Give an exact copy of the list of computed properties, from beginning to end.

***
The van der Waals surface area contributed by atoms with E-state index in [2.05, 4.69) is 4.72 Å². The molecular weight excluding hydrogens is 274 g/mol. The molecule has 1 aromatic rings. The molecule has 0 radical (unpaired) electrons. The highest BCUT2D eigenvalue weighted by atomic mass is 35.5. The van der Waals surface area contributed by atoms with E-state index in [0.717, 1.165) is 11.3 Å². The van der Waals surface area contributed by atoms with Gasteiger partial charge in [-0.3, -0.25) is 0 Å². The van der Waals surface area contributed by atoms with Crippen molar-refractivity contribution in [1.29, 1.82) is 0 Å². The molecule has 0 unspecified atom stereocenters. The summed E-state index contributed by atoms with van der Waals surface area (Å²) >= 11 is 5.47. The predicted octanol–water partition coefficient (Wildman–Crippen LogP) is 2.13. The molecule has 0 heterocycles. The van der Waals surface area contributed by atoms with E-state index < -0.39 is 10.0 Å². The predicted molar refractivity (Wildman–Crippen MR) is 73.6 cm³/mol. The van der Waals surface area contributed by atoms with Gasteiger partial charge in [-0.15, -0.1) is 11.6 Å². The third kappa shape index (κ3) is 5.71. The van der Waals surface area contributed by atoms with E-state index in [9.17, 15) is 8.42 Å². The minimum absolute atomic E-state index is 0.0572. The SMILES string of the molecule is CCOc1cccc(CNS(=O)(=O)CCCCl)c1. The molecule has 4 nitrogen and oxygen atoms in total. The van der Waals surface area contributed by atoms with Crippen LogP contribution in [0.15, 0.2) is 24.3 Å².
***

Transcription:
The van der Waals surface area contributed by atoms with E-state index in [2.05, 4.69) is 4.72 Å². The molecular weight excluding hydrogens is 274 g/mol. The molecule has 1 aromatic rings. The molecule has 0 radical (unpaired) electrons. The highest BCUT2D eigenvalue weighted by atomic mass is 35.5. The van der Waals surface area contributed by atoms with E-state index in [0.717, 1.165) is 11.3 Å². The van der Waals surface area contributed by atoms with Gasteiger partial charge in [-0.3, -0.25) is 0 Å². The van der Waals surface area contributed by atoms with Crippen molar-refractivity contribution in [1.29, 1.82) is 0 Å². The molecule has 0 unspecified atom stereocenters. The summed E-state index contributed by atoms with van der Waals surface area (Å²) >= 11 is 5.47. The predicted octanol–water partition coefficient (Wildman–Crippen LogP) is 2.13. The molecule has 0 heterocycles. The van der Waals surface area contributed by atoms with E-state index < -0.39 is 10.0 Å². The predicted molar refractivity (Wildman–Crippen MR) is 73.6 cm³/mol. The van der Waals surface area contributed by atoms with Gasteiger partial charge in [-0.15, -0.1) is 11.6 Å². The third kappa shape index (κ3) is 5.71. The van der Waals surface area contributed by atoms with E-state index in [9.17, 15) is 8.42 Å². The minimum absolute atomic E-state index is 0.0572. The SMILES string of the molecule is CCOc1cccc(CNS(=O)(=O)CCCCl)c1. The molecule has 4 nitrogen and oxygen atoms in total. The van der Waals surface area contributed by atoms with Crippen LogP contribution in [0.15, 0.2) is 24.3 Å².